The BötC, with predominately expiratory neurons (post-I and aug-E), is considered to be a major source of expiratory activity in the system during normal breathing (Ezure 1990; Jiang & Lipski 1990; Tian et al. 1999; Ezure et al. 2003). This function of the BötC and its interactions with other VRC compartments have been extensively investigated (Fedorko & Merrill 1984; Long & Duffin 1986; Ezure & Manabe 1988; Ezure 1990; Jiang & Lipski 1990; Tian et al. 1999; Ezure et al. 2003; Shen et al. 2003), although an exclusive role of BötC neurons in the generation of expiration has been recently debated (see RTN/pFRG mentioned earlier). Recent work indicates that the BötC contains critical respiratory network elements generating two major forms of expiratory activity (Smith et al. 2007), which is consistent with a basic role of the BötC in expiratory pattern generation. This role arises from the presence of rhythmic expiratory inhibitory neurons making widely distributed interconnections with other compartments (see §4). The BötC neurons are critically involved in the control of the transition between inspiratory and expiratory activities in the network, which is fundamental for the rhythmic inspiratory–expiratory alternation essential for normal breathing.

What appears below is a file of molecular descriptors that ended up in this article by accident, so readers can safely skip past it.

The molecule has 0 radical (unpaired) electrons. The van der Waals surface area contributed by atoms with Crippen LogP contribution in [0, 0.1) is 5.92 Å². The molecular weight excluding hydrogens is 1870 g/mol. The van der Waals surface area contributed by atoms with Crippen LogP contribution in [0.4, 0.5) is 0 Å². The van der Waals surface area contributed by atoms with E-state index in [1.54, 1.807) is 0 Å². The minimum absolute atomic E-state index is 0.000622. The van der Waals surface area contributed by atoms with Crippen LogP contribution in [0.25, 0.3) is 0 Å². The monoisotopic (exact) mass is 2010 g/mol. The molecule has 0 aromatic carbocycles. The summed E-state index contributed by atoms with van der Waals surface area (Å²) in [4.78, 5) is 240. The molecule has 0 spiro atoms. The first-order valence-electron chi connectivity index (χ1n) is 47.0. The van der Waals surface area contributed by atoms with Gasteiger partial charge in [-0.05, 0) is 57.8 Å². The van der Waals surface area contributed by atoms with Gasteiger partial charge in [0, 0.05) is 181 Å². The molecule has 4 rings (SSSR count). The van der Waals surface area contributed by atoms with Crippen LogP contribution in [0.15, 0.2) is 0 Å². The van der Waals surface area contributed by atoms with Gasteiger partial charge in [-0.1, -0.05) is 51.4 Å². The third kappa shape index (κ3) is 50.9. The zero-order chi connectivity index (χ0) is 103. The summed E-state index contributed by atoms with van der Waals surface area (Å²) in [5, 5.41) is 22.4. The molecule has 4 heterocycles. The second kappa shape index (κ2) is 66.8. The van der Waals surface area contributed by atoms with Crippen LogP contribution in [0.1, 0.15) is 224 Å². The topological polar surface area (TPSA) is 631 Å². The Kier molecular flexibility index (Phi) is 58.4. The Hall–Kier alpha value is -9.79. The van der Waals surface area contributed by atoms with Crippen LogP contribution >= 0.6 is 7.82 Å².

Adjacent and caudal to the BötC, the pre-BötC contains interneuron circuitry essential for generating inspiratory activity (Smith et al. 1991, 2000; Rekling & Feldman 1998; Koshiya & Smith 1999; Feldman & Del Negro 2006). The pre-BötC has been of intense interest because it is thought to function as a kernel structure that is a main source of rhythmic inspiratory excitatory drive to premotor circuits. Furthermore, pre-BötC circuits can express autorhythmic or pacemaker-like activity that generates a rudimentary pattern of inspiratory activity when the structure is experimentally isolated in vitro (Koshiya & Smith 1999; Johnson et al. 2001). This activity is proposed to be based on excitatory synaptic interactions within the pre-BötC and intrinsic cellular mechanisms involving persistent sodium current (INaP, Butera et al. 1999a,b; Smith et al. 2000; Rybak et al. 2003, 2004b; Purvis et al. 2007; Koizumi & Smith 2008). The intrinsic rhythmic activity of the network may also involve calcium-activated non-selective cationic current (ICAN), which in combination with excitatory synaptic interactions can also provide cellular- and network-level rhythmic bursting (Ramirez et al. 2004; Del Negro et al. 2005; Pace et al. 2007). Collectively, these (and other) neuronal currents and excitatory synaptic interactions provide mechanisms for regenerative initiation, maintenance and termination of inspiratory network activity in the isolated pre-BötC in vitro. Mechanisms underlying rhythmic inspiratory pattern generation in the pre-BötC under more physiological conditions (i.e. when the pre-BötC is embedded in the intact brainstem) are more complex, because there is a dynamic overlay of rhythmic inhibitory, tonic excitatory and other modulatory inputs that converge on the pre-BötC excitatory network (Smith et al. 2000, 2007; see §4). Furthermore, the cellular composition of the pre-BötC is heterogeneous, containing different electrophysiological phenotypes (Smith et al. 2000; Del Negro et al. 2001, 2002a,b; Stornetta et al. 2003; Ramirez et al. 2004; Koizumi & Smith 2008), including subpopulations of cranial pre-motoneurons (Koizumi et al. 2008) and populations of rhythmically active GABAergic (Kuwana et al. 2006) and glycinergic inhibitory neurons (Winter et al. 2009). These latter inhibitory neurons function critically in dynamically coordinating inspiratory and expiratory activity (discussed subsequently). Thus, pre-BötC circuits subserve two basic functions: (i) generation of rhythmic excitatory inspiratory drive, including the pre-I component of this drive (Schwarzacher et al. 1995; Smith et al. 2000, 2007; Feldman & Del Negro 2006) that is important for initiation of the inspiratory phase and (ii) coordination of inspiratory–expiratory pattern formation via inspiratory inhibition provided by the pre-BötC inhibitory neurons.